• Appropriate consideration of licensing arrangements (such as through Creative Commons licenses) associated with all research outputs so that they can not only be accessed but also reused in the way that will maximize their impact.

Australasian Libraries Needed to Help Scale Knowledge Unlatched

Lucy Montgomery writes about the need for new models in humanities publishing and the second round of Knowledge Unlatched. Other models include Open Library of the Humanities.

Contact: @KUnlatched

Specialist scholarly books, or monographs, are a vital form of publication for Humanities and Social Sciences (HSS) scholars globally. Monographs allow HSS researchers to develop and share complex ideas at length, and to engage with international communities of peers in processes of knowledge creation. However, library spending on books hasn’t kept pace with growth in the number of researchers required to publish a book in order to secure tenure and promotion. Dramatic increases in the costs of maintaining journal subscriptions have left libraries with little to spend on other areas. As a result monograph sales have declined by as much as 90% over 20 years.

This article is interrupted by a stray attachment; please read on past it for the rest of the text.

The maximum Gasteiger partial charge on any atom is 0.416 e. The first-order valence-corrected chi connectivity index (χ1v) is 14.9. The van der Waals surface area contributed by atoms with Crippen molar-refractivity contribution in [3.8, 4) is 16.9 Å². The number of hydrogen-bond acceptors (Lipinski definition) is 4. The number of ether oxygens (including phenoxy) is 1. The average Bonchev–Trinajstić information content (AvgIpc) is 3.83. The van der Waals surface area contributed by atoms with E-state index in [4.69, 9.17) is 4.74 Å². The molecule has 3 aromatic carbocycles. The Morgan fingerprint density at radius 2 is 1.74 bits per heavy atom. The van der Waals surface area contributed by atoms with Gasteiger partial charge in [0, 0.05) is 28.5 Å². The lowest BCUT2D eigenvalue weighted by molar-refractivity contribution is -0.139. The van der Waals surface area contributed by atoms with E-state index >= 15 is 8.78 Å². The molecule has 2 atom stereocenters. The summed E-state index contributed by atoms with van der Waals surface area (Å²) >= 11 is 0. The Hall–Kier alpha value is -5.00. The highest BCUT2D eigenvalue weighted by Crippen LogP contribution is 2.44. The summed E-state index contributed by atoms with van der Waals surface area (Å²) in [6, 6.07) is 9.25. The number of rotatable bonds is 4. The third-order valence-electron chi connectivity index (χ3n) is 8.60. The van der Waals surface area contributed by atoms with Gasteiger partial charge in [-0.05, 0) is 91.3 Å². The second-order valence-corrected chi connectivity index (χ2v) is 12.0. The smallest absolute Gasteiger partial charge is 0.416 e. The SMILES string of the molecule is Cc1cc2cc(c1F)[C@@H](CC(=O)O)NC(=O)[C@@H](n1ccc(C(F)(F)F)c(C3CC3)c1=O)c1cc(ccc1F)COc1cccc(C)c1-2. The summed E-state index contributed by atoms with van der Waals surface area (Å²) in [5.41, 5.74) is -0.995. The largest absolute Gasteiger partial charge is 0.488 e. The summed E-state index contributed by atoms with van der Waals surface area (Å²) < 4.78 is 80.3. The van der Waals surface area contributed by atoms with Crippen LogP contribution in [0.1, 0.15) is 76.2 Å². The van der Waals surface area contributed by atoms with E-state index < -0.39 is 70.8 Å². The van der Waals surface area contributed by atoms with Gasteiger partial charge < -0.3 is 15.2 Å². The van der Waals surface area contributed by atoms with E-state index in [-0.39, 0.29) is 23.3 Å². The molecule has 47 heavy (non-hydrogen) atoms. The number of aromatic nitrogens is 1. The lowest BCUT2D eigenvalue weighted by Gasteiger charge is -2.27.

Although a growing number of librarians, authors, research funders and publishers would like to see books transition to OA, book-length scholarly works pose unique challenges. This is because the fixed costs of publishing a 70,000 — 100,000-word book are much higher than they are for a 5,000 – 10,000 word journal article. High costs mean that ‘gold’ routes to OA are not a practical option for most authors. Monograph publishers, many of whom are not-for-profit University Presses and already dependant on subsidies, are struggling to find funding to support OA experimentation. Creative approaches to enabling positive change across the system are needed.

ku_mark_facebookAustralasian Libraries are playing a key role the development of one such model. In 2014 Australasian libraries took part in the global pilot of a revolutionary OA book experiment: Knowledge Unlatched (KU). Libraries from around the world were invited to share the costs of making a 28 book Pilot Collection OA.  The collection, which included globally relevant topics such as Constructing Muslims in France and Understanding the Global Energy Crisis, has now been downloaded more than 40,000 times by readers in 170 countries. In addition to demonstrating the viability of KU’s global library consortium approach to supporting OA for books, the award-winning Pilot also allowed KU to demonstrate the power of OA to increase the visibility of specialist scholarly books in digital landscapes. In 2015 KU helped to secure the indexing of monographs in Google Scholar.